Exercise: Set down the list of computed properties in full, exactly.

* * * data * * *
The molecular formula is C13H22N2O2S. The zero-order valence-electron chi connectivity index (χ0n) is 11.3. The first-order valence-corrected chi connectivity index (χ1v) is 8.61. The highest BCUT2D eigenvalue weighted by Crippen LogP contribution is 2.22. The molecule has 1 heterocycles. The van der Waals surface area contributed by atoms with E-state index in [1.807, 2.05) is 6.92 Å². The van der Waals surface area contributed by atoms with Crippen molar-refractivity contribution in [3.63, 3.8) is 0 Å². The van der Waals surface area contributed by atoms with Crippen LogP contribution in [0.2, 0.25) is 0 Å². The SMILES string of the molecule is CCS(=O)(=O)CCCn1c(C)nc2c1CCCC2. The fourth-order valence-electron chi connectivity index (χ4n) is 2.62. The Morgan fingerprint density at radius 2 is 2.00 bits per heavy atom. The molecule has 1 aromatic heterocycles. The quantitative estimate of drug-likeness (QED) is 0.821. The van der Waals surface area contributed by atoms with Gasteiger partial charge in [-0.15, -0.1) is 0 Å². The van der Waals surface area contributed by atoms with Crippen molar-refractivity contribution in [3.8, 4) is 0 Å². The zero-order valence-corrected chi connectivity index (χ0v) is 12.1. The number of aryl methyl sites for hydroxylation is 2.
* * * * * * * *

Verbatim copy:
The molecular formula is C13H22N2O2S. The zero-order valence-electron chi connectivity index (χ0n) is 11.3. The first-order valence-corrected chi connectivity index (χ1v) is 8.61. The highest BCUT2D eigenvalue weighted by Crippen LogP contribution is 2.22. The molecule has 1 heterocycles. The van der Waals surface area contributed by atoms with E-state index in [1.807, 2.05) is 6.92 Å². The van der Waals surface area contributed by atoms with Crippen molar-refractivity contribution in [3.63, 3.8) is 0 Å². The van der Waals surface area contributed by atoms with Crippen LogP contribution in [0.2, 0.25) is 0 Å². The SMILES string of the molecule is CCS(=O)(=O)CCCn1c(C)nc2c1CCCC2. The fourth-order valence-electron chi connectivity index (χ4n) is 2.62. The Morgan fingerprint density at radius 2 is 2.00 bits per heavy atom. The molecule has 1 aromatic heterocycles. The quantitative estimate of drug-likeness (QED) is 0.821. The van der Waals surface area contributed by atoms with Gasteiger partial charge in [-0.15, -0.1) is 0 Å². The van der Waals surface area contributed by atoms with Crippen molar-refractivity contribution in [3.8, 4) is 0 Å². The zero-order valence-corrected chi connectivity index (χ0v) is 12.1. The number of aryl methyl sites for hydroxylation is 2.